Diagnosis and Disclosure
As you weigh the evidence and determine the type and stage of cognitive impairment,the tools and resources in this section can help with diagnosing and assessing patients, determining the type and stage of cognitive impairment, and disclosing the diagnosis and communicating the prognosis.
Suggested: The most effective, comprehensive, and evidence-based information.
Additional: Other approaches physicians and other caregivers may find useful.
Suggested Physician Resources
Algorithm Guiding the Differential Diagnosis of Dementia(www.wai.wisc.edu)
The Algorithm Guiding the Differential Diagnosis of Dementia was first presented by the Wisconsin Alzheimer’s Institute (WAI). It provides information, education, research, outreach, advocacy, and service programs about the diagnosis of dementia.
Disclosing a Diagnosis of Dementia(canadiangeriatrics.ca)
This article presents recommendations for a compassionate and person-centered approach to the disclosure of the diagnosis with the patient.
Disclosure of an Alzheimer’s Disease Diagnosis(www.alz.org)
The Alzheimer’s Association offers information and resources about dementia diagnosis. These two instructional videos show the disclosure of Alzheimer’s disease diagnosis and discussions about aspects of assessing cognition.
Patient Questionnaire(26 KB PDF)
Designed for use by the patient, this questionnaire is part of a guideline originally published in the Neurology journal as an educational service of the American Academy of Neurology. It is based on an assessment of current scientific and clinical information to help in developing the diagnosis of dementia and a course of action in care. This tool best applies to patients who have mild dementia.
Family or Caregiver Questionnaire(15 KB PDF)
Designed for use by the family and care provider, this questionnaire is part of a guideline originally published in the Neurology journal as an educational service of the American Academy of Neurology. It is based on an assessment of current scientific and clinical information to help in developing the diagnosis of dementia in the patient.
The Alzheimer’s Association provides a contract between the patient and caregivers that acknowledge there will be a point in time that the patient should no longer drive a motor vehicle.
Patient, Family, and Caregiver Resources
I Have Alzheimer’s Disease(www.alz.org)
I Have Alzheimer’s Disease is a resource helping friends and family live well with the disease. It provides information to assist family and friends on what to expect from the patient and how to maintain a high quality of life.
Living Well is a guide from the Alzheimer’s Association for persons living with mild cognitive impairment and early dementia. The resource provides information on moving and staying healthy, as well as shaping a positive attitude and reducing stress.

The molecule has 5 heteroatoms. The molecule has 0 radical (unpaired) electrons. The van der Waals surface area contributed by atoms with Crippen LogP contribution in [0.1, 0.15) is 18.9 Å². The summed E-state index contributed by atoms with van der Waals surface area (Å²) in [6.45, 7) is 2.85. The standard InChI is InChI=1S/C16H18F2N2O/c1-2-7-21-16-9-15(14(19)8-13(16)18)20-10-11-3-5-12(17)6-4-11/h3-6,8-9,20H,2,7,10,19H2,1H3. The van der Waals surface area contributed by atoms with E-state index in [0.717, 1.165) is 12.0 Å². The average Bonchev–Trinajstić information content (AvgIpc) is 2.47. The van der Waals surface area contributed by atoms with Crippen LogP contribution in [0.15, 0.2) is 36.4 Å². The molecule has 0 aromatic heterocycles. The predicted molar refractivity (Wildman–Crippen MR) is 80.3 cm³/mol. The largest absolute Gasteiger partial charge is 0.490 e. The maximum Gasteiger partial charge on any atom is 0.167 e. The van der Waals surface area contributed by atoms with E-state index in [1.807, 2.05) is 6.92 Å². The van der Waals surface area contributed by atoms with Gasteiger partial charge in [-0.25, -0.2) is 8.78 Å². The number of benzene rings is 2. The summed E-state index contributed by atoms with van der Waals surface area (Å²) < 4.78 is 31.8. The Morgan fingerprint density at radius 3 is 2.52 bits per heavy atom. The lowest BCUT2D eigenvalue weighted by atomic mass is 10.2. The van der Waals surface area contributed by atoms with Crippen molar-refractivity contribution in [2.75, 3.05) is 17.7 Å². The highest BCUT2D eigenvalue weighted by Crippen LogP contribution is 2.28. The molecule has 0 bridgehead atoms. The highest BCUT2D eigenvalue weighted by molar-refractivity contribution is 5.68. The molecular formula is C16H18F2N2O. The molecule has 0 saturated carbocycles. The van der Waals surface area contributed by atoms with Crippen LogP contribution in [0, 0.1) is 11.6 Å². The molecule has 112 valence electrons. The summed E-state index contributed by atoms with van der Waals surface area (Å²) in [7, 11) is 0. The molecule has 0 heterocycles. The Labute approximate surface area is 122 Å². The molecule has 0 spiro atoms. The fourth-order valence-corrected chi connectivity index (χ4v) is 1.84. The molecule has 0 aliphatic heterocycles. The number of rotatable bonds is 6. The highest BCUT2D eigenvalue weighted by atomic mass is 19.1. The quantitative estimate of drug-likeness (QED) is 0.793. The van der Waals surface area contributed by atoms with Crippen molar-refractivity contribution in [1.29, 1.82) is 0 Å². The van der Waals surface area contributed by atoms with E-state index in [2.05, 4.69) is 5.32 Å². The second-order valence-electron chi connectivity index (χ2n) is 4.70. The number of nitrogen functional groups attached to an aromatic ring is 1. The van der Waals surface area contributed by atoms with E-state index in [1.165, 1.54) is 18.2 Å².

Taking Action is a guide from the Alzheimer’s Association for patients and families to learn about mild cognitive impairment or early Alzheimer’s disease diagnosis. The guide discusses issues such as memory loss, strategies for living with memory loss, partnering with your doctor, talking to others about the diagnosis, and other issues of daily living and long-term planning.
At the Crossroads: Family Conversations About Alzheimer’s Disease, Dementia & Driving(www.thehartford.com)
Developed by the Hartford Center for Mature Market Excellence and the MIT AgeLab, this guide is designed for people who have dementia and their families to assist in prolonging patient independence and promote safe driving. It provides suggestions for monitoring, limiting and stopping driving, and provides cases on the experiences of family caregivers and people who have dementia.
Additional Physician Resources
Sample Dementia Care Plan(ottawainnercityhealth.ca)
The Sample Dementia Care Plan was developed by the Ottawa Inner City Health program in Canada. This resource is a sample of what a care plan might look like.
After a Diagnosis(www.actonalz.org)
After a Diagnosis is a resource from ACT on Alzheimer’s®. Use it to begin the dialog for ongoing case management once the disease has been diagnosed.
Clinical Dementia Rating (CDR) Worksheet(knightadrc.wustl.edu)
The Clinical Dementia Rating Worksheet was developed by researchers at Washington University in St. Louis, MO. This tool is a battery of tests to help define the level of impairment a patient may have. A long interview is conducted by a neurologist who specializes in Alzheimer’s disease and dementia. Scoring instructions can be found here(knightadrc.wustl.edu). Other information about CDR can be found here(knightadrc.wustl.edu).